Who was Countess of Blessington?
Countess of Blessington (1789-1849) was an English writer, remembered chiefly for her association with Lord Byron and Count d'Orsay. Of her large literary output, little survives except her Journal of Conversations with Lord Byron (1834), in which, according to recent evidence, she exaggerated her intimacy with Byron, whom she met in Genoa in 1823.
The Countess of Blessington was born Margaret (later Marguerite) Power on September 1, 1789, at Knockbrit, County Tipperary, Ireland. By her own account, when she was 14 she was sold into marriage to Capt. Maurice St. Leger Farmer, a dissolute landed gentleman, who maltreated her. They soon separated, and, after an interval as the mistress of Lord Glengall "in a most humble occasional way," she was supported for several years by Capt. Thomas Jenkins. Her beauty and charm ultimately captivated the rich, intemperate widower Viscount Mountjoy, 1st Earl of Blessington. In 1817 her husband died, and on February 16, 1818, she became Countess Blessington.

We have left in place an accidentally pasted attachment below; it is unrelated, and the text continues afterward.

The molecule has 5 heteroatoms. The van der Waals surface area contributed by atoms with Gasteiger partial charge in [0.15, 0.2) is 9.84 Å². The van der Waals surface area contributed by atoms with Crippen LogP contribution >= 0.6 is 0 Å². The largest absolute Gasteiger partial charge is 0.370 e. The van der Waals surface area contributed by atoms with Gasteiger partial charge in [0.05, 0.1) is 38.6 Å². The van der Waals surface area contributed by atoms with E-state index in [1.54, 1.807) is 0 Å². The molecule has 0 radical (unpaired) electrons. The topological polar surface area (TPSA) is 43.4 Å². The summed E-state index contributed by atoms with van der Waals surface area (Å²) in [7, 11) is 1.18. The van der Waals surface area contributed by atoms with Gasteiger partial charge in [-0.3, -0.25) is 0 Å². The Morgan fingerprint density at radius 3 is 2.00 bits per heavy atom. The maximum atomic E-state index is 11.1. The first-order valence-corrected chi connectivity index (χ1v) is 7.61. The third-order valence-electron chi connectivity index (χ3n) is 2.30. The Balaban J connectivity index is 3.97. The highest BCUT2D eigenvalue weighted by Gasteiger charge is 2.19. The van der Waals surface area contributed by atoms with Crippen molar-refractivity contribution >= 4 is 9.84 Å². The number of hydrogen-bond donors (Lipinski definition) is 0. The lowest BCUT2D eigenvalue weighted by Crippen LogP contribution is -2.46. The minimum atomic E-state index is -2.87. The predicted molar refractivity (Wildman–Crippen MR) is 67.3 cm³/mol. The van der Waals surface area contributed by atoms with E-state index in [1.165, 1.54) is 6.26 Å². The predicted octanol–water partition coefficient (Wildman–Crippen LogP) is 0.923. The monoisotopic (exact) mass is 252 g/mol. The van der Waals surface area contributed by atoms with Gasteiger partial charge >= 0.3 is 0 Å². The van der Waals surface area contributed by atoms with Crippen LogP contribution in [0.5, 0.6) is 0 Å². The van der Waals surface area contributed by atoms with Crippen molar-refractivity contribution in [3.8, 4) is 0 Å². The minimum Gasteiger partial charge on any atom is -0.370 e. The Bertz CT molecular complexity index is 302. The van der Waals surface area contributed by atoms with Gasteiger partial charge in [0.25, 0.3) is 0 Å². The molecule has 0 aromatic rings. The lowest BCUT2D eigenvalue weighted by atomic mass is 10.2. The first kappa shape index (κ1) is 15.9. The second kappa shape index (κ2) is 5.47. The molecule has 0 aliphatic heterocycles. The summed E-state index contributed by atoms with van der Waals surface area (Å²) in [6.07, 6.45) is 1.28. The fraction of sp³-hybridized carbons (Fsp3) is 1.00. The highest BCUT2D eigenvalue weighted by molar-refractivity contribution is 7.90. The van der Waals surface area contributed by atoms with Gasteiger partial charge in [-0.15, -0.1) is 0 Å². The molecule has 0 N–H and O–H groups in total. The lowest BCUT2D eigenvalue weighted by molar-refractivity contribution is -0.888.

The handsome Alfred, Count d'Orsay, entered her life in 1822, and soon he and the Blessing-tons formed a menage a trois. In 1827, d'Orsay married Lady Harriet Gardiner, Lady Blessing-ton's 15-year-old stepdaughter, in order to secure her huge dowry, but by prearrangement between d'Orsay and Lady Blessington the marriage was never consummated.
Blessington died in 1829, and his widow continued to live sumptuously with d'Orsay, even though her income from Blessington's estate was reduced and her debts were mounting. She augmented this income by writing novels and editing fashionable "annuals," but her earnings were inadequate for her tastes. In 1849, d'Orsay fled to Paris to escape his creditors, and she followed. On June 4, 1849, she died in Paris.